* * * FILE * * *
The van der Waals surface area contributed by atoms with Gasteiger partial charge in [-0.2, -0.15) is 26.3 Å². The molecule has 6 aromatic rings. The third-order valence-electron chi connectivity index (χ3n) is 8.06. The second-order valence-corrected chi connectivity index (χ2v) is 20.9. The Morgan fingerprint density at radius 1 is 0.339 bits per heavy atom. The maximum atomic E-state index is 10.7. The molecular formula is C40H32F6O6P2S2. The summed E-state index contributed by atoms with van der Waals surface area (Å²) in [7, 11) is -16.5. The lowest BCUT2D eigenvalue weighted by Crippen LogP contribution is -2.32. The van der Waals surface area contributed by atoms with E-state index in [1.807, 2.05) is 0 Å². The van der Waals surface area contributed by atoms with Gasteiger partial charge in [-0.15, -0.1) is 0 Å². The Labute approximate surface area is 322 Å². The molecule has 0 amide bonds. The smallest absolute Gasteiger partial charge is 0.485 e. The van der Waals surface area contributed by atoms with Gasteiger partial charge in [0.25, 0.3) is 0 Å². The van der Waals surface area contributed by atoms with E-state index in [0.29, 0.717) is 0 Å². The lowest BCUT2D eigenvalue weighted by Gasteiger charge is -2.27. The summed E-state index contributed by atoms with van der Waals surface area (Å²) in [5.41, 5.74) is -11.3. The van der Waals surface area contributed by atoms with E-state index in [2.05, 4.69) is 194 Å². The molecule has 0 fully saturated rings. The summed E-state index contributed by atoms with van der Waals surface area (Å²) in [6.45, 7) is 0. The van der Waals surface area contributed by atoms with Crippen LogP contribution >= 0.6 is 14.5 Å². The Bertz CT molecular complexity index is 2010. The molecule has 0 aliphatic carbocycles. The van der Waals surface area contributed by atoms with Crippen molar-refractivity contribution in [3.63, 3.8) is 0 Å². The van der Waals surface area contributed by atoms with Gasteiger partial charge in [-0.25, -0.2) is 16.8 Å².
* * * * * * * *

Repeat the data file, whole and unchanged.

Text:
The van der Waals surface area contributed by atoms with Gasteiger partial charge in [-0.2, -0.15) is 26.3 Å². The molecule has 6 aromatic rings. The third-order valence-electron chi connectivity index (χ3n) is 8.06. The second-order valence-corrected chi connectivity index (χ2v) is 20.9. The Morgan fingerprint density at radius 1 is 0.339 bits per heavy atom. The maximum atomic E-state index is 10.7. The molecular formula is C40H32F6O6P2S2. The summed E-state index contributed by atoms with van der Waals surface area (Å²) in [7, 11) is -16.5. The lowest BCUT2D eigenvalue weighted by Crippen LogP contribution is -2.32. The van der Waals surface area contributed by atoms with E-state index in [1.807, 2.05) is 0 Å². The van der Waals surface area contributed by atoms with Gasteiger partial charge in [-0.15, -0.1) is 0 Å². The Labute approximate surface area is 322 Å². The molecule has 0 amide bonds. The smallest absolute Gasteiger partial charge is 0.485 e. The van der Waals surface area contributed by atoms with Gasteiger partial charge in [0.25, 0.3) is 0 Å². The van der Waals surface area contributed by atoms with E-state index in [0.29, 0.717) is 0 Å². The lowest BCUT2D eigenvalue weighted by Gasteiger charge is -2.27. The summed E-state index contributed by atoms with van der Waals surface area (Å²) in [5.41, 5.74) is -11.3. The van der Waals surface area contributed by atoms with E-state index in [2.05, 4.69) is 194 Å². The molecule has 0 fully saturated rings. The summed E-state index contributed by atoms with van der Waals surface area (Å²) in [6.45, 7) is 0. The van der Waals surface area contributed by atoms with Crippen LogP contribution >= 0.6 is 14.5 Å². The Bertz CT molecular complexity index is 2010. The molecule has 0 aliphatic carbocycles. The van der Waals surface area contributed by atoms with Crippen molar-refractivity contribution in [3.63, 3.8) is 0 Å². The van der Waals surface area contributed by atoms with Gasteiger partial charge in [-0.25, -0.2) is 16.8 Å².